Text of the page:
“Creating a business and actually looking forward to spending time with the farm’s green pastures, water ponds and animals make a lot of difference. Plus, I was convinced that when you go into the food business, you can’t go too wrong.” Armed with 83ac of land, Loi experimented with growing dragon fruit, breeding Arowana fish and rearing Nubian goats to produce fresh goat’s milk – the latter of which found success amongst a niche consumer market and provided an ideal introduction to Malaysia’s dairy scene.

Feeling that he was ready for a bigger venture, Loi decided to branch out into cow’s milk – even if it seemed a bizarre move at the time. “Malaysian land costs are highly distorted and, unfortunately, it’s only oil palm that’s considered a good cash crop. If you’re a farmer and you approach a bank, they’ll be extremely reluctant to fund you if you’re growing anything else. When you say you’re buying land so you have enough pasture for cows, people think you’re crazy: ‘How can you pay so much and just plant grass there’?”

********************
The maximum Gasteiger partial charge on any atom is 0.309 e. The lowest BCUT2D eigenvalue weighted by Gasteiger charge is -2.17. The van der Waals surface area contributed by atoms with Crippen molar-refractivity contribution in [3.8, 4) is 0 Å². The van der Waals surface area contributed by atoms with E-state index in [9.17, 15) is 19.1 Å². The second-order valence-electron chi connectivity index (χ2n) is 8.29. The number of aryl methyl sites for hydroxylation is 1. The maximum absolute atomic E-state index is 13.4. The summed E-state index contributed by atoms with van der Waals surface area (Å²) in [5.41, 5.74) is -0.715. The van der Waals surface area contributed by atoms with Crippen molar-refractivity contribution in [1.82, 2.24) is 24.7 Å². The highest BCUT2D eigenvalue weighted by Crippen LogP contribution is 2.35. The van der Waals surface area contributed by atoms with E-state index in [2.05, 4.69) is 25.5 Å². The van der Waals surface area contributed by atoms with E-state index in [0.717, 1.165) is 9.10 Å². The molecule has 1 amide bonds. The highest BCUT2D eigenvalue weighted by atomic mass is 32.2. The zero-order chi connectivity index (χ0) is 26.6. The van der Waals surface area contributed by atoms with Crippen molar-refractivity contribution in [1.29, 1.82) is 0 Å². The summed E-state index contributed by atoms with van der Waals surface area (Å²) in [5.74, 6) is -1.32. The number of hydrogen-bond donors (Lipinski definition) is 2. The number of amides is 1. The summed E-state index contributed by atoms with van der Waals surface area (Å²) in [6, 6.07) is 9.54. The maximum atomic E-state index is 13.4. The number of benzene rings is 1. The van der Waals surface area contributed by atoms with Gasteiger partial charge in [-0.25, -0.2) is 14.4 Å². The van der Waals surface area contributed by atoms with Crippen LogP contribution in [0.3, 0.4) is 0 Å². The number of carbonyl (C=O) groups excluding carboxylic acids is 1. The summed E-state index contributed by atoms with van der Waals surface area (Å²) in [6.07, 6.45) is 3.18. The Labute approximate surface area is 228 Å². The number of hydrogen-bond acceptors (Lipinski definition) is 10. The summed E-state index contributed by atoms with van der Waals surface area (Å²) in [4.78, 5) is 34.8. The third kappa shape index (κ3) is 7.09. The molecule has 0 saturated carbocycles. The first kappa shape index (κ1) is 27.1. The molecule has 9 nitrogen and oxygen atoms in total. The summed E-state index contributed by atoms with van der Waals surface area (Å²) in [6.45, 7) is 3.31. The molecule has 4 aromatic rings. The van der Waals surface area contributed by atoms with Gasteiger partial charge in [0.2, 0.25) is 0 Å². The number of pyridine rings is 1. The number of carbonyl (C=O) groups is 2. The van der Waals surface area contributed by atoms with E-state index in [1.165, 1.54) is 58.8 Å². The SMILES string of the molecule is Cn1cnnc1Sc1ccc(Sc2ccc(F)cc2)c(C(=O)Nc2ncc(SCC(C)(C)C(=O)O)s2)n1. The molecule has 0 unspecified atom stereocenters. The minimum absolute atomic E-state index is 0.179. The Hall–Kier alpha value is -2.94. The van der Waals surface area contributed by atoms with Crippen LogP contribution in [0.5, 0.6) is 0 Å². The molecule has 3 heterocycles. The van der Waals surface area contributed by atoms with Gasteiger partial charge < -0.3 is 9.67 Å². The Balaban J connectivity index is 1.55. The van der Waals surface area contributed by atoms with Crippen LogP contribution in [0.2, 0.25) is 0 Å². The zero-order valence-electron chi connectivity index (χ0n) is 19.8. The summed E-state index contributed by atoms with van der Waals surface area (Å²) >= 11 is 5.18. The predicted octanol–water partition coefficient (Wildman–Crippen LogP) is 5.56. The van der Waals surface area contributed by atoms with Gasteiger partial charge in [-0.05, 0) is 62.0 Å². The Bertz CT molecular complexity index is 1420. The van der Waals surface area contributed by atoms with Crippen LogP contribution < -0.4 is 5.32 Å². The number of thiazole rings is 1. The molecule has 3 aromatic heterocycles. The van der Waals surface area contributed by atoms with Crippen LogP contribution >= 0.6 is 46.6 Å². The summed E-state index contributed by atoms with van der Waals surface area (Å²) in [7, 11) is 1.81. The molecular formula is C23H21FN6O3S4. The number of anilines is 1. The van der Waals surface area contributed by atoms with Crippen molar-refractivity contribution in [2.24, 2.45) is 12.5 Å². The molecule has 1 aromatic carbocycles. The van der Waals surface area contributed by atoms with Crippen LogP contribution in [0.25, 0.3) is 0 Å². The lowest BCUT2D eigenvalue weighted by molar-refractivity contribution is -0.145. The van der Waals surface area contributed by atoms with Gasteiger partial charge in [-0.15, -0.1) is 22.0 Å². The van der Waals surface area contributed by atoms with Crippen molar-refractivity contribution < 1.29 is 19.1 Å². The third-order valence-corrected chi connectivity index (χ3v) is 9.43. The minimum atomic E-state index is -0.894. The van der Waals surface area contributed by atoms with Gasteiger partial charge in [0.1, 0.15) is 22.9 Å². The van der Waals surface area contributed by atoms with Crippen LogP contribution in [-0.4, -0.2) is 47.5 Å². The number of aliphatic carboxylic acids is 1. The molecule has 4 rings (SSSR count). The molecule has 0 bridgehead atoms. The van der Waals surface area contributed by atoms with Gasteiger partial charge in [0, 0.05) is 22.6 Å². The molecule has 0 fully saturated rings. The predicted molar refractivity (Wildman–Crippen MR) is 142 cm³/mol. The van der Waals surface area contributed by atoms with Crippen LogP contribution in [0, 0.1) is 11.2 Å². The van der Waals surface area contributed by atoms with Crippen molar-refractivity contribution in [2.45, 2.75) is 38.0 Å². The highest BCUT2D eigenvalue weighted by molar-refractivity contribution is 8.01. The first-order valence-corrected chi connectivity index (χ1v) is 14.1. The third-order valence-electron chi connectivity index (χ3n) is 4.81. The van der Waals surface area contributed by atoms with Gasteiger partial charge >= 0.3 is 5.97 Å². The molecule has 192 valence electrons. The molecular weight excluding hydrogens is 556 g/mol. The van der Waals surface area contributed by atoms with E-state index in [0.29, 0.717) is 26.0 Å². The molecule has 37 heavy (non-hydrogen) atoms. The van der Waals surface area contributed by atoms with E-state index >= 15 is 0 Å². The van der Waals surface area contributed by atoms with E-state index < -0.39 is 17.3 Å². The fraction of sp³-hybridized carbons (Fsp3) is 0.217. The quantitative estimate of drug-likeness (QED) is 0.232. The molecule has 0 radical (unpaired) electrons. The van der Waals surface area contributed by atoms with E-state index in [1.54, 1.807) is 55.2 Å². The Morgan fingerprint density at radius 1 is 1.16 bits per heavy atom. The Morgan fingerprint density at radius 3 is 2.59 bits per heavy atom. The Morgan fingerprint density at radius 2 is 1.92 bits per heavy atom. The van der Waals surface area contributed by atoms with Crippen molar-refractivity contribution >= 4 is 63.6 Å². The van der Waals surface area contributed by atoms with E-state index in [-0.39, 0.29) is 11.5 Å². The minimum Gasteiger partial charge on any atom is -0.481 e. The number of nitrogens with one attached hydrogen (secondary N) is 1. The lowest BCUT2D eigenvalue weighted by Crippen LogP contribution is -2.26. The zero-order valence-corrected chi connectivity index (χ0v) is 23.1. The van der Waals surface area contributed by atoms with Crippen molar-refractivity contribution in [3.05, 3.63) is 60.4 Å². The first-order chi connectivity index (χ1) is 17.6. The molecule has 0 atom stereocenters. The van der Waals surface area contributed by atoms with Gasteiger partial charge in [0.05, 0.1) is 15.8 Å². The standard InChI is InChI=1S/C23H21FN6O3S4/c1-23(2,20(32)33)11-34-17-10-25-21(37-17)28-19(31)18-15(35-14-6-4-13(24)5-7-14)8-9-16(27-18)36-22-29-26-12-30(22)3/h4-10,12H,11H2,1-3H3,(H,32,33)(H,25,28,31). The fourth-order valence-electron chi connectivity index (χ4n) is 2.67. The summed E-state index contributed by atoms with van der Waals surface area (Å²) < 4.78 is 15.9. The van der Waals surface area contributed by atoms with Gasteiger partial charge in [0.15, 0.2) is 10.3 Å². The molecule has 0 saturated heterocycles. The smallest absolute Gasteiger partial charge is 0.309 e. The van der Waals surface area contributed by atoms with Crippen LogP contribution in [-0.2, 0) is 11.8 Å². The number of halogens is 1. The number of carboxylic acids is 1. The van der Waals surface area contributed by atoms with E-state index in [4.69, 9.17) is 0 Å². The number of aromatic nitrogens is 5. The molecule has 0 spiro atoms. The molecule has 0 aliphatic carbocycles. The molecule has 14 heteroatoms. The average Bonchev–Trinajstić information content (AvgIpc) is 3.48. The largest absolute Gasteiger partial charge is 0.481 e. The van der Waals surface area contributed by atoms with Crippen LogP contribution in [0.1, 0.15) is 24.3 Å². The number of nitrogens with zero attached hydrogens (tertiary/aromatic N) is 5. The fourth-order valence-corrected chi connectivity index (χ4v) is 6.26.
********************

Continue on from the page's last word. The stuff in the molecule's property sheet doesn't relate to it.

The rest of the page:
Neither did the apparent vastness of the existing cow’s milk market – mostly dominated by multinationals – deter him because, as Loi explains, it’s a facade that’s easily dismantled. “With fresh cow’s milk, how do you stand out? Which consumer would want to try a brand new product – and a local one, on top of that? Initially, family members like my sister warned me, ‘Are you sure you want to do this? The choice of fresh milk on the supermarket shelves is unbelievable. I can’t even decide which one to buy.’

“In a sense, her point was valid, but when we began sampling other brands’ products to benchmark against our own, we realised they didn’t taste the same. It wasn’t fresh milk – it was reconstituted from milk powder or milk solids. It doesn’t matter if you’re competing against 15 or 20 brands. When you drink our milk, you’ll notice there’s a very distinct difference – and with that in mind, I forged ahead.”